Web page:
Post Members spiff up WWII veteran’s home

By MIKE DONOGHUE For The Essex Reporter - 6/4/2018

The Essex home of Vermont’s oldest World War II veteran is looking spiffy thanks to members of the local Veterans of Foreign Wars Post and a few volunteers, including Gov. Phil Scott.

The home of Harold Bergeron, 103, of Maple Street was scraped and painted over the weekend by about a dozen sets of hands all pitching in.

"It is so nice of them to do this,” Bergeron said as members of the work brigade went about their respective duties. His daughter, Ann Yandow, was equally impressed.

Some scraped. Some caulked. Some painted. Some cleaned windows. Some fed the troops. One neighbor, who had read about the project in The Essex Reporter, stopped by with fresh doughnuts in the morning.

One surprise volunteer was Gov. Scott, who showed up in work clothes and spent two hours working hard. Sunday afternoon, he was high on a two-story ladder scraping paint off the backside of the home.

Scott, who as lieutenant governor adopted jobs for a day to learn more about Vermonters, seemed to enjoy a day off from the Statehouse.

Bergeron, who worked at Archie Myers’ Fiat dealership as parts manager for 16 years, has lived in the house for 55 years. His wife, who died in November, would have been 105 years old on the workday. They were married for over 70 years.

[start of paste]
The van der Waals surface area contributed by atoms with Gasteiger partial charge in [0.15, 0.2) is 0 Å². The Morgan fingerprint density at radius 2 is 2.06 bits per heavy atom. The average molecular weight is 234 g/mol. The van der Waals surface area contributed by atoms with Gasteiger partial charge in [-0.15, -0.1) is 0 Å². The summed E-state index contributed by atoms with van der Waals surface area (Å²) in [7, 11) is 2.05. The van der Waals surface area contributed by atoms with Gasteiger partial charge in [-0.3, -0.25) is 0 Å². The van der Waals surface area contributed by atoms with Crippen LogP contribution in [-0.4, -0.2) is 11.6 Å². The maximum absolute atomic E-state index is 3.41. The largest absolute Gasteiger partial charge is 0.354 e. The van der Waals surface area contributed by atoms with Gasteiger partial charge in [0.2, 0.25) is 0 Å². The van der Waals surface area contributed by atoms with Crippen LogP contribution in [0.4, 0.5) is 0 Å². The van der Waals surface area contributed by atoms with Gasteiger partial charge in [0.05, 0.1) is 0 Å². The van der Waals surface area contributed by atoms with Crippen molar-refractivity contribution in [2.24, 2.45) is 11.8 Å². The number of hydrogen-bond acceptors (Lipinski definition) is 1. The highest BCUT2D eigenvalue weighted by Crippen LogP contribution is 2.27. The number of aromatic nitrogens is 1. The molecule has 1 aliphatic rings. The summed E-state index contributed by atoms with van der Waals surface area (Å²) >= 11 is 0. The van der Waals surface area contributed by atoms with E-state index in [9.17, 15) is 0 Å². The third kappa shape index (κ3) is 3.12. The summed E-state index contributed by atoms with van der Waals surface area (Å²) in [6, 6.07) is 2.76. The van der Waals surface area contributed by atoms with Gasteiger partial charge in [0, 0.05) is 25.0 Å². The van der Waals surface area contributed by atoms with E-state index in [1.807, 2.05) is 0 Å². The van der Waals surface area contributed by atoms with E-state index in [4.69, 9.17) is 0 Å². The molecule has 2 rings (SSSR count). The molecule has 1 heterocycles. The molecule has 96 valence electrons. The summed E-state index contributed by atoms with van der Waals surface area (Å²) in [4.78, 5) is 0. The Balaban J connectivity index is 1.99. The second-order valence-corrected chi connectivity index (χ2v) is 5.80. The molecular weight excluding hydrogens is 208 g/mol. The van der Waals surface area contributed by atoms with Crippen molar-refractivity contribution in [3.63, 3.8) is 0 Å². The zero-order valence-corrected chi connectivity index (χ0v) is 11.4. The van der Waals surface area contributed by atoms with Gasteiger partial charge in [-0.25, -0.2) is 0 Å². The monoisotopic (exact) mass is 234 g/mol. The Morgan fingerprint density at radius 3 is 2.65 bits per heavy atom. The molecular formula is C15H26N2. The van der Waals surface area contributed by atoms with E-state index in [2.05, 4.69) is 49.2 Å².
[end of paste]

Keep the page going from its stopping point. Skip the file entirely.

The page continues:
"My mother lived to 103,” Bergeron said when asked about his old age.

Butch Burns, a member of Post 6689 on Pearl Street, said the scraping began on Friday afternoon for a few hours, and all the painting was completed on Saturday. He said there is talk about returning and adding a second coat of paint to the front side.

Bergeron, who grew up in Colchester, graduated from Essex Junction High School. He served three years in the U.S. Army. He was serving in England and his troop was headed to the Battle of the Bulge when their ship was sunk by enemy fire. Bergeron said he was able to make it a nearby destroyer, but 800 lives were lost, including 32 men from his company.

All the records for the soldiers sank to the bottom of the ocean, and he said he was assigned to recreate all the files.